The next step is to generate a certificate request that you can send to a Certificate Authority requesting a signed digital certificate. Typically, you have to pay an annual fee for the CA's services. Verisign, Entrust, Thawte are some of the well-known CAs in the United States. You can find links to other CAs at the PKI Page (http://www.pki-page.org/). To generate the certificate request, type:
cd /etc/httpd/conf make certreq
You will be prompted for the pass phrase-enter the same pass phrase you typed when creating key. You will also be prompted for the following information:
Country name-Enter the two-letter country code (for example, US for the United States). For the official list of two-letter country codes, consult http://www.iso.org/iso/en/prods-services/iso3166ma/02iso-3166-code-lists/list-en1.html.
State or province name-Enter the full name (for example, Maryland).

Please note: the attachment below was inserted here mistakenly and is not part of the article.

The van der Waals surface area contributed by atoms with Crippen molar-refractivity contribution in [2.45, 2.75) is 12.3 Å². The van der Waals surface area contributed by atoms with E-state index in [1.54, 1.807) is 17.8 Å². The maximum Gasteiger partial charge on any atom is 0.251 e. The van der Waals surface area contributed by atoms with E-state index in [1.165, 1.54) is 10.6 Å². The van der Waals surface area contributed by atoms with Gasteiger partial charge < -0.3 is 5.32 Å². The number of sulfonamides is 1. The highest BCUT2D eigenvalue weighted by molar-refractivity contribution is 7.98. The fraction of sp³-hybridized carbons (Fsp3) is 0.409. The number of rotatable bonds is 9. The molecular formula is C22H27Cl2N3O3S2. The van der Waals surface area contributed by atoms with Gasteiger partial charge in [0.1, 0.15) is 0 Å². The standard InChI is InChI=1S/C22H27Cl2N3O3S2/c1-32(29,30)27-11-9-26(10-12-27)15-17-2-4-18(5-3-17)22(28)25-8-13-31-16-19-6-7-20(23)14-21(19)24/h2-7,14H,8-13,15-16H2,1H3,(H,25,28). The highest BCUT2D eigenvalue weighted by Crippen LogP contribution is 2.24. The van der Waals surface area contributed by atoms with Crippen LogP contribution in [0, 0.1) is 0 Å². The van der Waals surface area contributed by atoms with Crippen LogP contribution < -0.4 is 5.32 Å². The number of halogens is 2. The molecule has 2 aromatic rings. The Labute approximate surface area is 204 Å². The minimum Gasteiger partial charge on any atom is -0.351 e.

Locality name-Enter the name of your city or town (for example, North Potomac).
Organization name-Enter the name of your organization.
Organization unit name-Enter the name of division or section where you work (or type anything you want).
Common name-Enter the server's hostname.
Email address-Enter the email address of the person responsible for the server.
When you finish entering this information, the certificate request is created and saved in the file /etc/httpd/conf/ssl.csr/server/csr.
After you create the certificate request, select a CA and visit its website for further instructions on how to send the certificate request and how to pay for the certificate.
After the CA is satisfied about your identity and receives payment for the certificate, it will send the signed certificate back to you by email. You should save the certificate in the file /etc/httpd/conf/ssl.crt/server.crt (overwrite the existing file).
For the purposes of testing, you can create a self-signed certificate. To generate the test certificate, log in as root, and type the following commands: